Apple may have the edge when it comes to ultrathin laptops with their MacBook Airs, but I do not expect the status quo to remain for very long. Samsung already has its Series 9 laptops competing with the MacBook Airs – at least in concept, if not yet in sales and demand.
Now Hewlett Packard is going on the offensive as well with its Ultrabook laptops, which are supposed to come out soon. How soon exactly remains a question.
So what in the world is an ultrabook? To be honest, as much as I love gadgets – laptops included, of course – all these terms are starting to get on my nerves. Can you just imagine the average person without much tech knowledge wanting to buy a laptop? Netbook, notebook, Ultrabook, Elitebook, etc. – that list could go on and give someone a headache!
Anyhow, having had that mini-rant, I’ll go ahead and define Ultrabook. I like how CNET simplifies matters: “What is an Ultrabook? In a word, thin.” ((Source))
So basically, the MacBook Airs and whatever other laptops with similar form factors are considered Ultrabooks. Another way to look at it – laptop with features similar to tablets and with a design that is thin and light. We can all blame Intel for this term, as the company is the driving force behind its use. It has even issued guidelines regarding the use of the term and the general specs for this class of laptops.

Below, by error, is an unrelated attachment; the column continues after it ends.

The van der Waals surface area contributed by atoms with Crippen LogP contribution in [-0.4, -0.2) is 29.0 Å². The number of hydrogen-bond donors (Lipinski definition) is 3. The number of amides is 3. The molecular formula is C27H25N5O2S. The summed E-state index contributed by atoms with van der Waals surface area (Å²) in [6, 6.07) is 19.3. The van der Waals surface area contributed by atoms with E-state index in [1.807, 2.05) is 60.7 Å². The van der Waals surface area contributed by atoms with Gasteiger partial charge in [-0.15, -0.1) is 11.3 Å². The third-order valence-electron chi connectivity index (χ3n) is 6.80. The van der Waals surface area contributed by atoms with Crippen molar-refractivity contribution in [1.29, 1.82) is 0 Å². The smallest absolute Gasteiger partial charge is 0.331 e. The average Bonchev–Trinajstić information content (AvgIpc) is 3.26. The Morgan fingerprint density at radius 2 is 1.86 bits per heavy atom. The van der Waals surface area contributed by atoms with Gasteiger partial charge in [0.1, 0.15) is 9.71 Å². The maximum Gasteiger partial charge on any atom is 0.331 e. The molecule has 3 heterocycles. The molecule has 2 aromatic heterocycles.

Going back to HP’s Ultrabook…while there seems to be concrete evidence that the company will be launching at least two Ultrabooks, there isn’t much information to be found right now. All we know are the details for Ultrabooks in general – a maximum thickness of 20 millimeters (0.8 inches); a solid state drive; efficient power consumption; and hopefully, a reasonable price. Although what is reasonable will vary from one person to the next, Intel’s guidelines for this class of laptops states that the price should be less than $1,000. That is definitely a plus for Ultrabooks.
Oh, and there is a little bit more information about HP’s Ultrabooks – they are probably going to use Intel’s Core i7-2677M (1.8GHz) and i7-2637M (1.7GHz) dual-core CPUs. ((DigiTimes)) No surprise there.
What do you think about the Ultrabook concept?